Using a pen name (also known as a pseudonym, literary double, or nom de plume) is a writing tradition that is both old and widespread. Many of the classic authors we are familiar with wrote and published using a pen name—Mark Twain (Samuel Clemens) being one characteristic example.
The reasons behind using a pen name can vary. Sometimes, one’s real name might be considered too long or too difficult to pronounce. “Alisa Zinov’yevna Rosenbaum” would’ve been a challenge for a publisher (and a nightmare for a cover designer), so “Ayn Rand” was preferred.
Moreover, some famous female authors have opted for a pen name to hide their gender, in order to be taken more seriously. Examples include George Eliot (Mary Ann Evans), Currer and Ellis Bell (Charlotte and Emily Brontë), and James Tiptree Jr. (Alice Bradley Sheldon).
Using a pen name can have some important benefits regarding marketing and publishing. Plus, using a pen name can help your writing—for reasons you might not readily appreciate, as I’ll explain later in the post.
However, here’s a crucial question: Can using a pen name also hurt your writing?Continue reading
I’ve been in so many rooms of writers, editors, and journalists who roll their eyes at the mention of search engine optimization (SEO). As a lot, we tend to be appalled that we must deign to taint our creations with keywords to appease the “Almighty Algorithm.”
We seem to believe there’s good writing … and then there’s SEO writing. That’s probably because most advice on writing for SEO is about numbers and algorithms. It makes you assume search engines only like boring, robotic, and even awkward writing. That’s not true (anymore).
Good writers should love SEO. Not just out of obligation, but because it helps you make better content—and it’s not as complicated as it seems.Continue reading
There’s nothing quite like traveling. Everyone loves warmer climates, exciting new adventures, and experiences abroad. Right?
Well, I do. Obviously, I can’t vouch for everyone, but I’m sure the vast majority out there would tend to agree with me. Strawberry daiquiris and ice-cream sundaes all around! What’s not to like?
But, (cough), excuse me just one second. Can I have all writers’ attention for a moment, please?
I hate to be the one to interrupt a snappy glass of red and platter of sushi. Where are my manners? But I’ve gotta put this out there before you get a little dizzy from the red stuff:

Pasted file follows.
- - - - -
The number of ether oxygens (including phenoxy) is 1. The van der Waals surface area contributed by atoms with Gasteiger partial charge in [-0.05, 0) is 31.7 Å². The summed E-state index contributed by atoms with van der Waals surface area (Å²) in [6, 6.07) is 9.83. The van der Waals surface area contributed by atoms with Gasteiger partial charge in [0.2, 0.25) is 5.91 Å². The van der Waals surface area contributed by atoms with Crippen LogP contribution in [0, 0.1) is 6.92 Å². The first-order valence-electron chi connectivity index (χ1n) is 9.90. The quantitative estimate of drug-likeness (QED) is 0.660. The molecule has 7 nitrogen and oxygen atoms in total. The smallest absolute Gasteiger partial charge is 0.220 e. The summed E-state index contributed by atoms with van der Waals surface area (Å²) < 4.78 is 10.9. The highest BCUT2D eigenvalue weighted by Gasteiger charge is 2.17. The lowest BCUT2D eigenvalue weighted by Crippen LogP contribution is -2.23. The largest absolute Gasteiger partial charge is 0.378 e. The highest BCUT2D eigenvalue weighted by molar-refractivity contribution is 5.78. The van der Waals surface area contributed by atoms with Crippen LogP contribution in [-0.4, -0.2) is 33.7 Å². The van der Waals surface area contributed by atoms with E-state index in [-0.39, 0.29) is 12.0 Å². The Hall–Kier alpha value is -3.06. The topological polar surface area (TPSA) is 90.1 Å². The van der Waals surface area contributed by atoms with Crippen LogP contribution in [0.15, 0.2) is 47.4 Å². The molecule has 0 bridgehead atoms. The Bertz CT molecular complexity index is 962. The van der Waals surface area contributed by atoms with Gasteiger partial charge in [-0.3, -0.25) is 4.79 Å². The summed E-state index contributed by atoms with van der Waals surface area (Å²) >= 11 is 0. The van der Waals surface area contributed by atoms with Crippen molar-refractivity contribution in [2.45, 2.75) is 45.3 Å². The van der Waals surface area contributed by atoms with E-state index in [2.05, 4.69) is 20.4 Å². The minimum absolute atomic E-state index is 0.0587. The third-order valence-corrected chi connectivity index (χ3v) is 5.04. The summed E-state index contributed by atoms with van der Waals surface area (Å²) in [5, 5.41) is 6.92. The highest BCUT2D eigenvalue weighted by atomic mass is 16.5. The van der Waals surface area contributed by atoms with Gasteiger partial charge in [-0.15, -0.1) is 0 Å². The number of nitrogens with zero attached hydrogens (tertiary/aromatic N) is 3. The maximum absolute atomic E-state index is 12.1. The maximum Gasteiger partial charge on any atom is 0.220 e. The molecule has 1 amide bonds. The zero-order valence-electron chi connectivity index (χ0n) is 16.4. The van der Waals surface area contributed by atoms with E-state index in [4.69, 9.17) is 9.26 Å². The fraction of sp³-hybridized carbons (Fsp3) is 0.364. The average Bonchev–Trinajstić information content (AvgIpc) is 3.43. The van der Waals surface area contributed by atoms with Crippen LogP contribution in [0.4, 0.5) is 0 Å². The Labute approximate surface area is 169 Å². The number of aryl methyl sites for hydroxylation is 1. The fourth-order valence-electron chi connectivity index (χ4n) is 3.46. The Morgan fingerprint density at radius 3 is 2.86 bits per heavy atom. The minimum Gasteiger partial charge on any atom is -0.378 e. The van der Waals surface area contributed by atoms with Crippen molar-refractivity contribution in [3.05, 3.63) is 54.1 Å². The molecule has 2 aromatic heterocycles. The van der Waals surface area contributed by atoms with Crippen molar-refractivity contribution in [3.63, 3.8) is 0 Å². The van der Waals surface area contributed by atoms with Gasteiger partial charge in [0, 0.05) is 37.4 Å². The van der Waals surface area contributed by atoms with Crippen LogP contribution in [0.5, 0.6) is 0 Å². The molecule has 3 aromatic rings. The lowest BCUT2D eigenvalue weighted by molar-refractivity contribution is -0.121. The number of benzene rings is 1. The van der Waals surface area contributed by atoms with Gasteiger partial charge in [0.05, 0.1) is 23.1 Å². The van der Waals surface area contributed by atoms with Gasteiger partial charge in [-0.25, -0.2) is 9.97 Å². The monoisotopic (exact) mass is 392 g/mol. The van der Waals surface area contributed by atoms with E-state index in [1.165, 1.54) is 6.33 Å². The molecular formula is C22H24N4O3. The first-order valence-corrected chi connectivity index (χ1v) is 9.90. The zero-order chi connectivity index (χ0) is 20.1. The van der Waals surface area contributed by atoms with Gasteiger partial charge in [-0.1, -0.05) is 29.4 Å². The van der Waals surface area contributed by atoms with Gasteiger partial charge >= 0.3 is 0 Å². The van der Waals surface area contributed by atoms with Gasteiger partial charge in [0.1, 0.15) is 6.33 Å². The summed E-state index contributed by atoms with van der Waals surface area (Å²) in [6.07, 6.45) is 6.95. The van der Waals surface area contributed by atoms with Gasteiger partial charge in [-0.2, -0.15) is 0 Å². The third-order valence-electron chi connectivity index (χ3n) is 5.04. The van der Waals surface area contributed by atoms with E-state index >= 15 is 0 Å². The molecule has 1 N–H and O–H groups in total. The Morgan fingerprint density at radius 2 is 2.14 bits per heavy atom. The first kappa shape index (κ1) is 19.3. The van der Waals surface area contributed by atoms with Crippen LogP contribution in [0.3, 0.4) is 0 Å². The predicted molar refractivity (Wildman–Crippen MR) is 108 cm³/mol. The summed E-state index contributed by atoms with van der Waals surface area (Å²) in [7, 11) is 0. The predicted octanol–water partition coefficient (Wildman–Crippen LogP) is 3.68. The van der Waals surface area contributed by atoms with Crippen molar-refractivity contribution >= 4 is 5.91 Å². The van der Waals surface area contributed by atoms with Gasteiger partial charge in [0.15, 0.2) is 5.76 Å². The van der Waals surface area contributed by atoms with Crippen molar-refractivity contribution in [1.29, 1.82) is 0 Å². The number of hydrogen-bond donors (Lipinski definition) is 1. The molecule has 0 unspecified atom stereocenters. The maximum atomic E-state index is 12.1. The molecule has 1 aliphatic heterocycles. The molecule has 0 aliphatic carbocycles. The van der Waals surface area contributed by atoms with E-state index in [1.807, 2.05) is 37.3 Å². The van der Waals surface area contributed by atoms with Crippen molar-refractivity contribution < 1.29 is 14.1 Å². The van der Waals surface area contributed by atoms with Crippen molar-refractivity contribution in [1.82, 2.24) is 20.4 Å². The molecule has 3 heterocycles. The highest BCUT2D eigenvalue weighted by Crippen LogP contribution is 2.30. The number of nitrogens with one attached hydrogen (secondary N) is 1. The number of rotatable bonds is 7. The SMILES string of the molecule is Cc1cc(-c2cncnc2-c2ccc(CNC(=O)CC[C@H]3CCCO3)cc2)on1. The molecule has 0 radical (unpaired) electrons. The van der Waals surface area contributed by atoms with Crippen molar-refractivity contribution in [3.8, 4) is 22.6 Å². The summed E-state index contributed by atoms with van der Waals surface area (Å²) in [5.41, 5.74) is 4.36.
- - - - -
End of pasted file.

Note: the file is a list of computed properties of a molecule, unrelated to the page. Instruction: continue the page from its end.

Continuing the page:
Traveling can be a lot more than just enjoying the luxury of eating saffron scallops at a four-star restaurant in Paris, or stuffing your face with toasted marshmallows around a campfire in Miyajima. For writers, there’s so much more to it than that.
As a writer, traveling has been a great opportunity to come up with something fresh for blogs, websites, or publications I’ve submitted articles to.
When you travel, you can take stacks of inspiration and creativity from your travels for your next writing project.
You should write about it, in fact.Continue reading
Developing a skill invariably requires learning from others with more experience. Writing is no exception. Improving as a writer involves reading others’ work and—at least at first—emulating it. Put simply, emulating other authors helps you learn what works and what doesn’t.
“Hey, hang on,” you might say indignantly, “are you asking me to copy other writers?”
I know why you may feel that way. Few things are more upsetting to a writer than to be accused of plagiarism. Judging by discussions I’ve had with fellow authors, it probably hurts less to have your own work plagiarized than to be wrongfully accused of plagiarism yourself. So, why am I suggesting that you become a better writer by emulating others?
And so, here comes a giant flashing red light..
Plagiarism, imitation, and emulation are three entirely different concepts. Their meaning, motivation, and results have nothing to do with one another. Whereas one can lead you into muddy waters, both legally and ethically, another can make the difference between a competent author and a great author.Continue reading